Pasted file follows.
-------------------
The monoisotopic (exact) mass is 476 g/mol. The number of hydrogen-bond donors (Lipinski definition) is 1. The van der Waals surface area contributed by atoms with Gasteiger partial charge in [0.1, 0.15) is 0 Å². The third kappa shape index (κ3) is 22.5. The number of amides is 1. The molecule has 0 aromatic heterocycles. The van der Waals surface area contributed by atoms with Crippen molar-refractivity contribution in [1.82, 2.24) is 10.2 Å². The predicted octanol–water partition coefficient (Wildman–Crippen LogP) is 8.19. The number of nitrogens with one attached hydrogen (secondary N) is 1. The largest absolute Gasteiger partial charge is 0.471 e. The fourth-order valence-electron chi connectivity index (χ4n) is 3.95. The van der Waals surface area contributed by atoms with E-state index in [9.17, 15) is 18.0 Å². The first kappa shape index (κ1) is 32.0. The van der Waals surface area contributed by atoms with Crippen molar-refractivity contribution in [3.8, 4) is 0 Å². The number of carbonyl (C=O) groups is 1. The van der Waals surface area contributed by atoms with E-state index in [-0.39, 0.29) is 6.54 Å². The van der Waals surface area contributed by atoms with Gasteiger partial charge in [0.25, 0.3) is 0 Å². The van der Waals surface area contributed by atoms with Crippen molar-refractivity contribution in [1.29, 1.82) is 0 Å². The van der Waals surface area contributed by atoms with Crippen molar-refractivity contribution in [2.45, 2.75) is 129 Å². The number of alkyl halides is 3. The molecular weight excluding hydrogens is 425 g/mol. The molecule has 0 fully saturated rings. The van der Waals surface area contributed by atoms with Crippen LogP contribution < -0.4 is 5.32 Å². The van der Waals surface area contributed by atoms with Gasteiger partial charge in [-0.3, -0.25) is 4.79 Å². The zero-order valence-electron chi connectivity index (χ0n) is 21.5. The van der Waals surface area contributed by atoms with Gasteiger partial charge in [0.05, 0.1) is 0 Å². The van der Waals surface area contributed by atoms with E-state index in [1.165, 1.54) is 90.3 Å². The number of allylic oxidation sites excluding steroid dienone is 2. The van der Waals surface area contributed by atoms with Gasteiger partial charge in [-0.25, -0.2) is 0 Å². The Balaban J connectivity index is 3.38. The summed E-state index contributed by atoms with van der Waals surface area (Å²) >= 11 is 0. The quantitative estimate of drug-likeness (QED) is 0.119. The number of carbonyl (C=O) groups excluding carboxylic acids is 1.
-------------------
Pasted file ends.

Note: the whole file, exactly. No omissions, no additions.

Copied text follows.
The monoisotopic (exact) mass is 476 g/mol. The number of hydrogen-bond donors (Lipinski definition) is 1. The van der Waals surface area contributed by atoms with Gasteiger partial charge in [0.1, 0.15) is 0 Å². The third kappa shape index (κ3) is 22.5. The number of amides is 1. The molecule has 0 aromatic heterocycles. The van der Waals surface area contributed by atoms with Crippen molar-refractivity contribution in [1.82, 2.24) is 10.2 Å². The predicted octanol–water partition coefficient (Wildman–Crippen LogP) is 8.19. The number of nitrogens with one attached hydrogen (secondary N) is 1. The largest absolute Gasteiger partial charge is 0.471 e. The fourth-order valence-electron chi connectivity index (χ4n) is 3.95. The van der Waals surface area contributed by atoms with E-state index in [9.17, 15) is 18.0 Å². The first kappa shape index (κ1) is 32.0. The van der Waals surface area contributed by atoms with Crippen molar-refractivity contribution in [3.8, 4) is 0 Å². The number of carbonyl (C=O) groups is 1. The van der Waals surface area contributed by atoms with E-state index in [-0.39, 0.29) is 6.54 Å². The van der Waals surface area contributed by atoms with Gasteiger partial charge in [0.25, 0.3) is 0 Å². The van der Waals surface area contributed by atoms with Crippen molar-refractivity contribution in [1.29, 1.82) is 0 Å². The van der Waals surface area contributed by atoms with Crippen molar-refractivity contribution in [2.45, 2.75) is 129 Å². The number of alkyl halides is 3. The molecular weight excluding hydrogens is 425 g/mol. The molecule has 0 fully saturated rings. The van der Waals surface area contributed by atoms with Crippen LogP contribution < -0.4 is 5.32 Å². The van der Waals surface area contributed by atoms with Gasteiger partial charge in [-0.3, -0.25) is 4.79 Å². The zero-order valence-electron chi connectivity index (χ0n) is 21.5. The van der Waals surface area contributed by atoms with Gasteiger partial charge in [0.05, 0.1) is 0 Å². The van der Waals surface area contributed by atoms with E-state index in [1.165, 1.54) is 90.3 Å². The number of allylic oxidation sites excluding steroid dienone is 2. The van der Waals surface area contributed by atoms with Gasteiger partial charge in [-0.25, -0.2) is 0 Å². The Balaban J connectivity index is 3.38. The summed E-state index contributed by atoms with van der Waals surface area (Å²) >= 11 is 0. The quantitative estimate of drug-likeness (QED) is 0.119. The number of carbonyl (C=O) groups excluding carboxylic acids is 1.